It is not clear why this is the case. One possibility is that upstream companies tend to be larger with well developed internship programmes and graduate intakes, while downstream companies tend to be smaller and less able to take on a large number of early career employees. Additionally, the Space Placements in Industry (SPIN) programme which places a large number of undergraduate and postgraduate students in primarily downstream summer internships is only represented in the SCUK data only as a single post per year and not as multiple individual posts.

As a result, where there is a significant variation between upstream and downstream demand for a competency (such as for data analysis skills), the ‘all jobs’ figure should not be considered an accurate picture of sector-wide demand, and instead demand should be looked at on a sector-specific basis.

Individual job bias cautioned that some schemes with large numbers of openings – for example the ESA Young Graduate Trainee Programme – are represented by only a single advert per year.


We are grateful to UKSEDS for sharing their data from, without which this work would not have been possible. We would also like to extend a special thank you to Portia Bowman and Rob Garner for their advice and ideas, to James Telfer and Jacob Smith for proofing this paper, to our advisors Ed Chester, Julia Hunter-Anderson, and Sheila Kanani, and to Nigel Bannister and Roy Haworth for their suggestions and support in developing the competency taxonomy.


This work is licensed under a Creative Commons Attribution-NonCommercial 4.0 International License. You can copy, redistribute, and adapt what we’ve presented for any non-commercial purpose. However, you must give us credit and link back to this page. If you want to use it in a commercial context, get in touch with us at


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This appendix gives a breakdown of the characteristics of the SCUK dataset use in our analysis.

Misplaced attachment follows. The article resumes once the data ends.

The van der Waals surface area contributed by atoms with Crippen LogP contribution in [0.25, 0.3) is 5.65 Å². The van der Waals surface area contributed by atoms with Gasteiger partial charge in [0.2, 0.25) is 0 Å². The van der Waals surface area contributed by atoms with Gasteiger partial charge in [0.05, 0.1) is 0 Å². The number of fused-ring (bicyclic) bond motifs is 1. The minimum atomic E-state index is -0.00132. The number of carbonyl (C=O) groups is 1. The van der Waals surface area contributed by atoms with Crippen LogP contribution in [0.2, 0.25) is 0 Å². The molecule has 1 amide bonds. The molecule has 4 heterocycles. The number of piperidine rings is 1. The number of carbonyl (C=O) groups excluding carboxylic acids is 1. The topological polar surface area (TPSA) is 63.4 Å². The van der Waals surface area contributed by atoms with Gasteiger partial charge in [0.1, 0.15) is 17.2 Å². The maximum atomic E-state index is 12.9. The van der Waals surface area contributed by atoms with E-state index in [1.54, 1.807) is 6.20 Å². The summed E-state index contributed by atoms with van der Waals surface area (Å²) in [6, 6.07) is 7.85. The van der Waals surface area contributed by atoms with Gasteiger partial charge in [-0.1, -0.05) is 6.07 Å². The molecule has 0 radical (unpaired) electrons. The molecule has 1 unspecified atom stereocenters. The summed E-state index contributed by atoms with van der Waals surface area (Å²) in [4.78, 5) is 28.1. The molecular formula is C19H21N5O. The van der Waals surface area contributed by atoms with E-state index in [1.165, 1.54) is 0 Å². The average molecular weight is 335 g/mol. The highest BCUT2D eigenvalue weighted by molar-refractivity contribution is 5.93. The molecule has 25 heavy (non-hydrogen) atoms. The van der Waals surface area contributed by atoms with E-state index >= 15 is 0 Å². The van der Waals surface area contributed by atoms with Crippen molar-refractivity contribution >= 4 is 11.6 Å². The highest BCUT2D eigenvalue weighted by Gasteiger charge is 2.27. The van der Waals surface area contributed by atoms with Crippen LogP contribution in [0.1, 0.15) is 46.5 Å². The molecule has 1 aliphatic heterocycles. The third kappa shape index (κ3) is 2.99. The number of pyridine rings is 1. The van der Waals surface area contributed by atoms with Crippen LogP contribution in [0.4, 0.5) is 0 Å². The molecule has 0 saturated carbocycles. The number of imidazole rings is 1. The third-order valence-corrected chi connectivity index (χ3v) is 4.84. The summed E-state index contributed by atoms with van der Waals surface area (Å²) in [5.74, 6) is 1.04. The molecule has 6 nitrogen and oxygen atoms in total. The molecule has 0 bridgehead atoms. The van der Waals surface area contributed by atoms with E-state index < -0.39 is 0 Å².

Breakdown by country

Distribution of jobs by country in the SCUK dataset.
Country Number of jobs (count) Number of jobs (%)
Austria 9 1.1
Belgium 9 1.1
Bulgaria 1 0.1
Canada 2 0.2
Chile 1 0.1
Czech Republic 2 0.2
Denmark 3 0.4
Europe Wide 2 0.2
Finland 7 0.9
France 20 2.5
French Guiana 2 0.2
Germany 79 9.7
Ireland 1 0.1
Italy 15 1.8
Japan 9 1.1
Luxembourg 7 0.9
Norway 1 0.1
Poland 2 0.2
Portugal 1 0.1
Spain 13 1.6
Sweden 4 0.5
Switzerland 2 0.2
The Netherlands 36 4.4
UK 573 70.6
USA 9 1.1
Worldwide 2 0.2

Breakdown by UK region

Distribution of jobs by UK region in the SCUK dataset.
Region Number of jobs (count) Number of jobs (%)
East Midlands 30 3.7
East of England 33 4.1
London 52 6.4
North East 1 0.1
North West 9 1.1
Scotland 50 6.2
South East 310 38.2
South West 54 6.7
Wales 3 0.4
West Midlands 1 0.1
Yorkshire and the Humber 2 0.2
Other 30 3.7
Non UK 237 29.2

Breakdown by job types

Distribution of jobs by type in the SCUK dataset.
Job Type Number of jobs (count) Number of jobs (%)
Apprenticeship 17 2.1
Direct Entry Job 410 50.5
Graduate Position 190 23.4
Internship 195 24.0

Breakdown by job category and functional area

Distribution of jobs by category and functional area in the SCUK dataset.
Category Functional Area Number of jobs (count) Number of jobs (%)
- Mixed 16 2.0
Administration Administration 14 1.7
Administration IT 6 0.7
Administration Events 7 0.9
Administration Finance 10 1.2